Ending a 28-year name feud with Greece, North Macedonia – which was The Former Yugoslav Republic of Macedonia (FYROM) – has notified the United Nations of its official designation, is changing road signs and preparing to step into NATO and open European Union accession talks.
All that, plus the right to call themselves Macedonians – keeping the name of an ancient abutting Greek province – was won by North Macedonia with Greece getting only the geographical qualifier after a then-ruling New Democracy administration in 1991 agreed to let the new country emerging from the collapse of Yugoslavia to temporarily use the name of Macedonia.
But after successive FYROM governments began claiming Greek lands, including the real Macedonia and second-largest city and major port of Thessaloniki, Greece used a veto to keep its neighbor out of NATO and EU hopes.
The UN said Secretary-General Antonio Guterres has received official notification that an agreement has taken effect. Spokesman Stephane Dujarric said Guterres “welcomes this development, which settles the long-standing dispute between Athens and Skopje and demonstrates that even seemingly intractable issues can be resolved through dialogue and political will,” using the names of the capitals of the countries.
Dujarric said Guterres “calls on member states, regional organizations and all international partners to support the historical steps that the parties have taken,” with Greek critics worried that North Macedonia will refer to itself simply as Macedonia, as it did when its name was FYROM.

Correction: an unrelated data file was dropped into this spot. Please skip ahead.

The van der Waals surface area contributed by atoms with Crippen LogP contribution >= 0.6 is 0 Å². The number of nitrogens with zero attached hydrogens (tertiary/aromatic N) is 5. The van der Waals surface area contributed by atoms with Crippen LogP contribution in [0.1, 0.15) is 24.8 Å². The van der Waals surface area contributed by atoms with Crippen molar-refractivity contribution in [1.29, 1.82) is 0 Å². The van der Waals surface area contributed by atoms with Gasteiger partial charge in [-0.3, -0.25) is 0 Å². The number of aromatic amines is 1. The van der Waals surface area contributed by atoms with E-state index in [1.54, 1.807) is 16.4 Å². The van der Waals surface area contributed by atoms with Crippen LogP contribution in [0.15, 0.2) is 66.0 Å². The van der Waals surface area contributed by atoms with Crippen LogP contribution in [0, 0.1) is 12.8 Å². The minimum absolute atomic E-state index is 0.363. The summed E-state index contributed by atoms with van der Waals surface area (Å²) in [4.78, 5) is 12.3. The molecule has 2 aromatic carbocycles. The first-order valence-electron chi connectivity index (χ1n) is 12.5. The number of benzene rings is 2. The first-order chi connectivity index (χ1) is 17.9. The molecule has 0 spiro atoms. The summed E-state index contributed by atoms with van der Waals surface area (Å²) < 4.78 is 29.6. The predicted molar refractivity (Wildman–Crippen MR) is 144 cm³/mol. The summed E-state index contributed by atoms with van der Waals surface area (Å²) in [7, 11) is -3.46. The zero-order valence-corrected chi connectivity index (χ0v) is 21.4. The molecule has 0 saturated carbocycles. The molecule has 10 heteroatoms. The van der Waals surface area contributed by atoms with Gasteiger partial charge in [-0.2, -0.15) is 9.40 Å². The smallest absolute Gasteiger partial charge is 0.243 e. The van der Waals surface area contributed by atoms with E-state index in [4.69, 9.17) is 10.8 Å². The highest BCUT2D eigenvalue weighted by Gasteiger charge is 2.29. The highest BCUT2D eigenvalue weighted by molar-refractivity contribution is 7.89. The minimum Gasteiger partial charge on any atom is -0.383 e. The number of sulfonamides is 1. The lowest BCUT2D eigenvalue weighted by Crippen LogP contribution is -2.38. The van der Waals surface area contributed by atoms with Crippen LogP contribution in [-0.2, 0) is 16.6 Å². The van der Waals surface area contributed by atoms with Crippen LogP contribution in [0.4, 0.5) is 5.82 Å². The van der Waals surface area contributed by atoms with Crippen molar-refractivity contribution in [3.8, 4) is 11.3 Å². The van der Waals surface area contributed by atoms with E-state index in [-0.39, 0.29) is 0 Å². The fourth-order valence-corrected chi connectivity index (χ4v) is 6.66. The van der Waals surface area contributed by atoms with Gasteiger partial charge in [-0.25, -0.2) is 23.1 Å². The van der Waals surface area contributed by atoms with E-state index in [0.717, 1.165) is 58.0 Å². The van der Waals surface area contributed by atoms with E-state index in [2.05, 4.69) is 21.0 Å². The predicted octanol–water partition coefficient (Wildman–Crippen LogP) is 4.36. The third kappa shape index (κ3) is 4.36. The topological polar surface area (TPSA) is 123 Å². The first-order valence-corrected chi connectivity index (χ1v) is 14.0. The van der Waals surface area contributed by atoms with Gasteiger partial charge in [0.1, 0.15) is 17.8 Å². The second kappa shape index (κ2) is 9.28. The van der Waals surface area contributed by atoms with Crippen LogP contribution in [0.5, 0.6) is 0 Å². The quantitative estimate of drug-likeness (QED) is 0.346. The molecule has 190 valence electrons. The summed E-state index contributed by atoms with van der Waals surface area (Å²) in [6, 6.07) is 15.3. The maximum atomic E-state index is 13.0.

North Macedonia’s Defense Minister, Radmila Sekerinska, said she was filled with pride as her country takes a seat at NATO’s table for the first time. Speaking to reporters at a meeting of NATO defense ministers, Sekerinska said North Macedonia has “shown that change is possible if you have the right amount of political leadership.”
NATO allies signed a key text this month that launched the country’s membership process.
It will be accepted as a full member late this year or early in 2020 once parliaments have endorsed the text. Until then, it can take part in NATO meetings as a guest.
Workers in the newly renamed North Macedonia began replacing road signs to reflect the change in their country’s name, following a deal with neighboring Greece to end a nearly three decade-long dispute and secure NATO membership.
Workers were removing “Republic of Macedonia” road signs at a border crossing with Greece on Feb. 13, a precursor to a series of steps the country will take as part of the agreement, including changing signs at airports, on official buildings, web pages and printed materials.
Vehicle registration plates will also change, while passports and currency will be replaced over the coming years.
(Material from the Associated Press was used in this report)